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Following Up The Writers Lab for Female Screenwriters Over 40

Following Up The Writers Lab for Female Screenwriters Over 40

The first ever Writers Lab, a program targeting female screenwriters over 40, took place at Wiawaka on Lake George, New York from September 18-20, 2015.

The group of mentors included Caroline Kaplan (“Boyhood,” “Time Out of Mind,” “Personal Velocity”), Kirsten Smith (“Legally Blonde,” “Ten
Things I Hate About You”), Jessica Bendinger (“Bring It On,” “Aquamarine”), Mary Jane Skalski (“Win Win,” “The Station Agent”),Gina Prince-Bythewood (“Secret Life of Bees,” “Beyond the Lights”),Lydia Dean-Pilcher (“The Lunchbox,” The Reluctant Fundamentalist”), Meg LeFauve (“Inside Out,” “The Dangerous Lives of Altar Boys”), and Darnell Martin (“Cadillac Records” and “I Like It Like That”).

Launched by New York Women in Film and Television (NYWIFT) and IRIS, a collective of women filmmakers dedicated to championing the female voice in
narrative film, was funded in part by Academy Award-winning actress Meryl Streep, and with the collaboration of the Writers Guild of America East.

Motivated by its screenwriting members who were frustrated with the paucity of development opportunities, IRIS founders Elizabeth Kaiden, Kyle Ann Stoke,
and Nitza Wilson approached NYWIFT to support a screenwriting Lab exclusively for this demographic and The Writers Lab came into being.

I spoke with IRIS cofounder Elizabeth Kaiden to follow up about the first Writers Lab.

Kouguell:
How many screenplays were submitted for consideration?

Kaiden:
There were approximately 3,500 screenplays submitted. The selected participants were Sarah Bird (“Daughter of a Daughter of a Queen), Vanessa Carmichael
(“The American”). Tracy Charlton (“Raised Up”), Kellen Hertz (“Ashburn”), Anna Hozian (“Anchor Baby”), Lyralen Kaye (“St John the Divine in Iowa”), Jan
Kimbrough (“The Glastonbury Cow Party”), Billie Jo Mason (“The Cargo”), Peres Owino (“Basketweaver”), Gretchen Somerfeld (“Face Value”), Janet Stilson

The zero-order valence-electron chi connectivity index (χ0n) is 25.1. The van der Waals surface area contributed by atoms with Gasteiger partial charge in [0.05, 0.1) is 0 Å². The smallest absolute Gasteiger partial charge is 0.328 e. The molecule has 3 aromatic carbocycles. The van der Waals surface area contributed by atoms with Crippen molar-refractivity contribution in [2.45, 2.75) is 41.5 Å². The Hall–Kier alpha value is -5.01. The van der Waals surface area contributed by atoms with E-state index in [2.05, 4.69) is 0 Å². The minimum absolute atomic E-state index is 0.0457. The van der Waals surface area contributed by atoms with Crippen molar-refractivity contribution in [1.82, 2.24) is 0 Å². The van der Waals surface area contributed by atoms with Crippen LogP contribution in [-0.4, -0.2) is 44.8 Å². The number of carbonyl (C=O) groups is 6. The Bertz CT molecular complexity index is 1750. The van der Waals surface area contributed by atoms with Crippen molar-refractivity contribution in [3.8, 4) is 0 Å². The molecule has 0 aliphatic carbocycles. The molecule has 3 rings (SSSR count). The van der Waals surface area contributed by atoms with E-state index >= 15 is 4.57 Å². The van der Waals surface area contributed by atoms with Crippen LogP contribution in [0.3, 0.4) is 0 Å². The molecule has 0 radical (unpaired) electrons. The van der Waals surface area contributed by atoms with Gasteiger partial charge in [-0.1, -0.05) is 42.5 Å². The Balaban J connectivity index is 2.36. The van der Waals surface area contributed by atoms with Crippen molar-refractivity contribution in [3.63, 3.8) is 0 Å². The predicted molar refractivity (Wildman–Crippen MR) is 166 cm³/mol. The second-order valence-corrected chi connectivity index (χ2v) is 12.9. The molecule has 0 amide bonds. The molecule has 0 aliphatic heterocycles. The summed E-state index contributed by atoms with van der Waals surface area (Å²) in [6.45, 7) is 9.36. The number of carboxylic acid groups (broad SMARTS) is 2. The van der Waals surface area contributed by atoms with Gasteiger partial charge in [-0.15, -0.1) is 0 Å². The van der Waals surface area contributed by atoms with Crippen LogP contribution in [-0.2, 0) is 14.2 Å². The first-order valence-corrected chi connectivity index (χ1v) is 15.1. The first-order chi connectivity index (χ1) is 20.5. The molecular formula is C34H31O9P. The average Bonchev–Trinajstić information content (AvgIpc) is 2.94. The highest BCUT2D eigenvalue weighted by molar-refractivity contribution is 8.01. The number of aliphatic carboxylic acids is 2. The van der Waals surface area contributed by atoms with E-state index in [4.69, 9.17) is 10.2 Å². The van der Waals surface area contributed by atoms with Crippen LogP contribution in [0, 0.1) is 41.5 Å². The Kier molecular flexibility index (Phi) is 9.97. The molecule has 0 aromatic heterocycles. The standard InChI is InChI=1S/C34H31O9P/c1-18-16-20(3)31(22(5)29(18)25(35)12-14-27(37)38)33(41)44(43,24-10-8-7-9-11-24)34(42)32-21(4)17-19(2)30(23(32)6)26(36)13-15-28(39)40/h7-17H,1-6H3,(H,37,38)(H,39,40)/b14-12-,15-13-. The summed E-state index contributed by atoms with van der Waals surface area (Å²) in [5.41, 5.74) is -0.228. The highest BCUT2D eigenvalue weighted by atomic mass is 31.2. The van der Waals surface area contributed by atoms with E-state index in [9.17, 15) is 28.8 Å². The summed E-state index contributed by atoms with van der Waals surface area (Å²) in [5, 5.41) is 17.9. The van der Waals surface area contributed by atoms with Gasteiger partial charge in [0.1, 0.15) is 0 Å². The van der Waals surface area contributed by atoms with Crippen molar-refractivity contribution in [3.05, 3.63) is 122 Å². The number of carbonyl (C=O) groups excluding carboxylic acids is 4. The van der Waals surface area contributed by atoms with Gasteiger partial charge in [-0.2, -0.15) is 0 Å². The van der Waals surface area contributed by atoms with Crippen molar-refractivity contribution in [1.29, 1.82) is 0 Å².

(“Jaguar Trail”), and Kim Turner (“It Goes Like This”).

Kouguell:
What were some highlights from the three-day Lab?

Kaiden:
Highlights included the chemistry, warmth and enthusiasm of the group, the bucolic setting in which serious and thoughtful individual meetings between
writers and mentors took place, the outstanding, locally sourced, group meals presented by Wiawaka chef Meg, and evening conversations around a bonfire.
Oh, and the weather was fabulous.

Kouguell:
What is the next step for these writers selected for the Lab?

Kaiden:
Writers are all revising their work and communicating with each other. They will use the feedback, resources, references, and friendships they took away
from the Lab to further develop their scripts and their opportunities.

Kouguell:
In addition to the one-on-one meetings, what other events took place?

Kaiden: There were three panel discussions in which the mentors addressed specific craft issues and general industry insight, informal conversations, group meals,
as well as small, directed group conversations led by NYWIFT Board President Alexis Alexanian to address the challenges writers face in navigating the film
world.

Kouguell:
What do you feel were some of the most positive outcomes from the weekend in Lake George?

Kaiden:
The most exciting outcome of this venture, for me, is uncovering and bringing to public attention the field of women screenwriters, particularly its
enormous breadth and depth. The most positive outcomes of the weekend Lab, for me, include the sense of empowerment I believe the Lab gave the writers to
continue their work and develop their projects, and the supportive community of writers we all discovered, which can only further our goals of ensuring
that more of their stories will reach audiences.

Kouguell:
Will the Writers Lab take place again next year?

Kaiden:
YES.

Kouguell:
Anything else you’d like to add?

Kaiden:
We were excited and delighted by the energy and enthusiasm at the Lab. It felt like an important event. It WAS an important event. We discussed and debated
issues of theme, tone, craft, structure, character, as well as production, representation, and target markets. The mentors were unbelievably focused,
supportive and encouraging. Serious work was done. The writers left feeling, I think, that their voices had been heard, and that they should all continue
to tell their stories. I think you will be hearing more from these writers and about these projects. And, although that would have been enough, everyone
had a blast.

Award-winning screenwriter and filmmaker, Susan Kouguell teaches screenwriting at Purchase College SUNY, and presents international seminars on
screenwriting and film. Author of SAVVY CHARACTERS SELL SCREENPLAYS! and THE SAVVY SCREENWRITER, she is chairperson of Su-City
Pictures East, LLC, a consulting company founded in 1990 where she works with writers, filmmakers, and executives worldwide. www.su-city-pictures.com, http://su-city-pictures.com/wpblog

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